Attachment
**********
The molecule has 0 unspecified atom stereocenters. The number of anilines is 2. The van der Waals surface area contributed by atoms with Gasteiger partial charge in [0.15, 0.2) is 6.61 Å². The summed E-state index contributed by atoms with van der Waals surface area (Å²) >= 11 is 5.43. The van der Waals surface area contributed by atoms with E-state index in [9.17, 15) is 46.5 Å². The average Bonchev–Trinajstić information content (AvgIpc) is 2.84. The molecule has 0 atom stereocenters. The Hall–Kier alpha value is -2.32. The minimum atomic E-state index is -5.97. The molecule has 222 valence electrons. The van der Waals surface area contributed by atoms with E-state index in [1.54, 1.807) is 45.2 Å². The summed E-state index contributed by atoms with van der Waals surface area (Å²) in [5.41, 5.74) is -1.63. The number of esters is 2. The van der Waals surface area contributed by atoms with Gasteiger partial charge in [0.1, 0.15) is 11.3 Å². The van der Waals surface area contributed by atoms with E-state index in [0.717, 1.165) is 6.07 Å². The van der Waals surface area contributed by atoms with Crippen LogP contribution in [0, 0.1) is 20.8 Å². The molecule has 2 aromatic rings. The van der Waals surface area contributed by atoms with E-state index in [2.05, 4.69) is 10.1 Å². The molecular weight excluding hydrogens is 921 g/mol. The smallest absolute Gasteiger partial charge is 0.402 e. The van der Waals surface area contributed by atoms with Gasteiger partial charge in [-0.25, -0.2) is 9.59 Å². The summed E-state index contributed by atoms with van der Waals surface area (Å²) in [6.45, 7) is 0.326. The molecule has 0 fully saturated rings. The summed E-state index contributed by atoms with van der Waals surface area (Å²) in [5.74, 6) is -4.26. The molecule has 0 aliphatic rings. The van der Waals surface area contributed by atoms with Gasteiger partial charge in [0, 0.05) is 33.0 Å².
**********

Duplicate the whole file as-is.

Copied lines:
The molecule has 0 unspecified atom stereocenters. The number of anilines is 2. The van der Waals surface area contributed by atoms with Gasteiger partial charge in [0.15, 0.2) is 6.61 Å². The summed E-state index contributed by atoms with van der Waals surface area (Å²) >= 11 is 5.43. The van der Waals surface area contributed by atoms with E-state index in [9.17, 15) is 46.5 Å². The average Bonchev–Trinajstić information content (AvgIpc) is 2.84. The molecule has 0 atom stereocenters. The Hall–Kier alpha value is -2.32. The minimum atomic E-state index is -5.97. The molecule has 222 valence electrons. The van der Waals surface area contributed by atoms with E-state index in [1.54, 1.807) is 45.2 Å². The summed E-state index contributed by atoms with van der Waals surface area (Å²) in [5.41, 5.74) is -1.63. The number of esters is 2. The van der Waals surface area contributed by atoms with Gasteiger partial charge in [0.1, 0.15) is 11.3 Å². The van der Waals surface area contributed by atoms with E-state index in [0.717, 1.165) is 6.07 Å². The van der Waals surface area contributed by atoms with Crippen LogP contribution in [0, 0.1) is 20.8 Å². The molecule has 2 aromatic rings. The van der Waals surface area contributed by atoms with E-state index in [2.05, 4.69) is 10.1 Å². The molecular weight excluding hydrogens is 921 g/mol. The smallest absolute Gasteiger partial charge is 0.402 e. The van der Waals surface area contributed by atoms with Gasteiger partial charge in [-0.25, -0.2) is 9.59 Å². The summed E-state index contributed by atoms with van der Waals surface area (Å²) in [6.45, 7) is 0.326. The molecule has 0 fully saturated rings. The summed E-state index contributed by atoms with van der Waals surface area (Å²) in [5.74, 6) is -4.26. The molecule has 0 aliphatic rings. The van der Waals surface area contributed by atoms with Gasteiger partial charge in [0, 0.05) is 33.0 Å².